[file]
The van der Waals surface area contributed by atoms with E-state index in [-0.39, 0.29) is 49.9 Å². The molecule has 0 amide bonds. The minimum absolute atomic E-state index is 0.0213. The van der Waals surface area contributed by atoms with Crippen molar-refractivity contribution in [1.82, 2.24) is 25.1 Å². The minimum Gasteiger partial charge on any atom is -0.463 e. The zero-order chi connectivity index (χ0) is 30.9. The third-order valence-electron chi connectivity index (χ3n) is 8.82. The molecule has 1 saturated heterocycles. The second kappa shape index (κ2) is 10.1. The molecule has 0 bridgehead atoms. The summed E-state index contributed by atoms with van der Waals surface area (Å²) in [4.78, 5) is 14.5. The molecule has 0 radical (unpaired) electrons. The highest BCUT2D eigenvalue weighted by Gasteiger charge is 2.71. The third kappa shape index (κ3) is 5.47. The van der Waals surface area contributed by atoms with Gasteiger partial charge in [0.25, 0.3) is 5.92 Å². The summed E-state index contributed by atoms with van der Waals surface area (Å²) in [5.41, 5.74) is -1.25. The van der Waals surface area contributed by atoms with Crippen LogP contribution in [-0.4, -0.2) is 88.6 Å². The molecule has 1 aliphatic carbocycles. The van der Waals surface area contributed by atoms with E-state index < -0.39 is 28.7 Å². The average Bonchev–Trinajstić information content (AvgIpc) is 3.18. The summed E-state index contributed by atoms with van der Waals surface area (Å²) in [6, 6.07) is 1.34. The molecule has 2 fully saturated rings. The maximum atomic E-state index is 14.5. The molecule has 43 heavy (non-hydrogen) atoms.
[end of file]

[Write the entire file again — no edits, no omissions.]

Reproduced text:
The van der Waals surface area contributed by atoms with E-state index in [-0.39, 0.29) is 49.9 Å². The molecule has 0 amide bonds. The minimum absolute atomic E-state index is 0.0213. The van der Waals surface area contributed by atoms with Crippen molar-refractivity contribution in [1.82, 2.24) is 25.1 Å². The minimum Gasteiger partial charge on any atom is -0.463 e. The zero-order chi connectivity index (χ0) is 30.9. The third-order valence-electron chi connectivity index (χ3n) is 8.82. The molecule has 1 saturated heterocycles. The second kappa shape index (κ2) is 10.1. The molecule has 0 bridgehead atoms. The summed E-state index contributed by atoms with van der Waals surface area (Å²) in [4.78, 5) is 14.5. The molecule has 0 radical (unpaired) electrons. The highest BCUT2D eigenvalue weighted by Gasteiger charge is 2.71. The third kappa shape index (κ3) is 5.47. The van der Waals surface area contributed by atoms with Gasteiger partial charge in [0.25, 0.3) is 5.92 Å². The summed E-state index contributed by atoms with van der Waals surface area (Å²) in [5.41, 5.74) is -1.25. The van der Waals surface area contributed by atoms with Crippen LogP contribution in [-0.4, -0.2) is 88.6 Å². The molecule has 1 aliphatic carbocycles. The van der Waals surface area contributed by atoms with E-state index < -0.39 is 28.7 Å². The average Bonchev–Trinajstić information content (AvgIpc) is 3.18. The summed E-state index contributed by atoms with van der Waals surface area (Å²) in [6, 6.07) is 1.34. The molecule has 2 fully saturated rings. The maximum atomic E-state index is 14.5. The molecule has 43 heavy (non-hydrogen) atoms.